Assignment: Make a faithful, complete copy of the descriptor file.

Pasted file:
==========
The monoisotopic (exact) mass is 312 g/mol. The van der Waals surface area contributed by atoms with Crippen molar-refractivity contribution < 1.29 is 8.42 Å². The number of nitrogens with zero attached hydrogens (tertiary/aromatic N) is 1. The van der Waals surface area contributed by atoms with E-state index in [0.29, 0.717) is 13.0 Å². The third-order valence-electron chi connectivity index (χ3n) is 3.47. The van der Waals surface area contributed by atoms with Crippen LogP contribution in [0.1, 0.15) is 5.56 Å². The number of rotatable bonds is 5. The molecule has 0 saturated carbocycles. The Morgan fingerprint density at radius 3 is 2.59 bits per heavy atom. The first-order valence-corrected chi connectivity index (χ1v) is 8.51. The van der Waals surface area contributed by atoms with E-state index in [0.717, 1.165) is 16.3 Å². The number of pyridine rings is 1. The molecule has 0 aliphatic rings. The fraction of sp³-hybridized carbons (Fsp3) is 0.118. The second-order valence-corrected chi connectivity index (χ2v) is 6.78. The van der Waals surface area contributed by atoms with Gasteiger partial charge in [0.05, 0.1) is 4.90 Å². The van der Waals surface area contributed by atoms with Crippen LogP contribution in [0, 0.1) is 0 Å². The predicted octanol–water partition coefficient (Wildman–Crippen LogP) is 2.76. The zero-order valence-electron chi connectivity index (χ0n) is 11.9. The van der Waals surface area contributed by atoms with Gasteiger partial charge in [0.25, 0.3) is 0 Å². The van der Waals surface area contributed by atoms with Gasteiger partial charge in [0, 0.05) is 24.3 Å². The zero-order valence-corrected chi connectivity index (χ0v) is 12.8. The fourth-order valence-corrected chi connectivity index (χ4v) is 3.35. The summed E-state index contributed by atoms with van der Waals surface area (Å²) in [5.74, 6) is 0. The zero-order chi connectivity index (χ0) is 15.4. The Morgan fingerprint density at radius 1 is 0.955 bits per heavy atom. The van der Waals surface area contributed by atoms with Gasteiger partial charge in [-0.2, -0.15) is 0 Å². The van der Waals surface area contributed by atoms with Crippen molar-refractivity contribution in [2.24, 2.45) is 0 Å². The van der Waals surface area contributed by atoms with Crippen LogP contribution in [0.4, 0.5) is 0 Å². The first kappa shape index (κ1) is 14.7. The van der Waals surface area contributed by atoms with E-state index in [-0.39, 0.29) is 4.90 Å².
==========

The monoisotopic (exact) mass is 312 g/mol. The van der Waals surface area contributed by atoms with Crippen molar-refractivity contribution < 1.29 is 8.42 Å². The number of nitrogens with zero attached hydrogens (tertiary/aromatic N) is 1. The van der Waals surface area contributed by atoms with E-state index in [0.29, 0.717) is 13.0 Å². The third-order valence-electron chi connectivity index (χ3n) is 3.47. The van der Waals surface area contributed by atoms with Crippen LogP contribution in [0.1, 0.15) is 5.56 Å². The number of rotatable bonds is 5. The molecule has 0 saturated carbocycles. The Morgan fingerprint density at radius 3 is 2.59 bits per heavy atom. The first-order valence-corrected chi connectivity index (χ1v) is 8.51. The van der Waals surface area contributed by atoms with E-state index in [0.717, 1.165) is 16.3 Å². The number of pyridine rings is 1. The molecule has 0 aliphatic rings. The fraction of sp³-hybridized carbons (Fsp3) is 0.118. The second-order valence-corrected chi connectivity index (χ2v) is 6.78. The van der Waals surface area contributed by atoms with Gasteiger partial charge in [0.05, 0.1) is 4.90 Å². The van der Waals surface area contributed by atoms with Crippen LogP contribution in [0, 0.1) is 0 Å². The predicted octanol–water partition coefficient (Wildman–Crippen LogP) is 2.76. The zero-order valence-electron chi connectivity index (χ0n) is 11.9. The van der Waals surface area contributed by atoms with Gasteiger partial charge in [0.25, 0.3) is 0 Å². The van der Waals surface area contributed by atoms with Gasteiger partial charge in [0, 0.05) is 24.3 Å². The zero-order valence-corrected chi connectivity index (χ0v) is 12.8. The fourth-order valence-corrected chi connectivity index (χ4v) is 3.35. The summed E-state index contributed by atoms with van der Waals surface area (Å²) in [5.74, 6) is 0. The zero-order chi connectivity index (χ0) is 15.4. The Morgan fingerprint density at radius 1 is 0.955 bits per heavy atom. The van der Waals surface area contributed by atoms with Gasteiger partial charge in [-0.2, -0.15) is 0 Å². The van der Waals surface area contributed by atoms with Crippen molar-refractivity contribution in [2.24, 2.45) is 0 Å². The van der Waals surface area contributed by atoms with Crippen LogP contribution in [0.4, 0.5) is 0 Å². The first kappa shape index (κ1) is 14.7. The van der Waals surface area contributed by atoms with E-state index in [-0.39, 0.29) is 4.90 Å².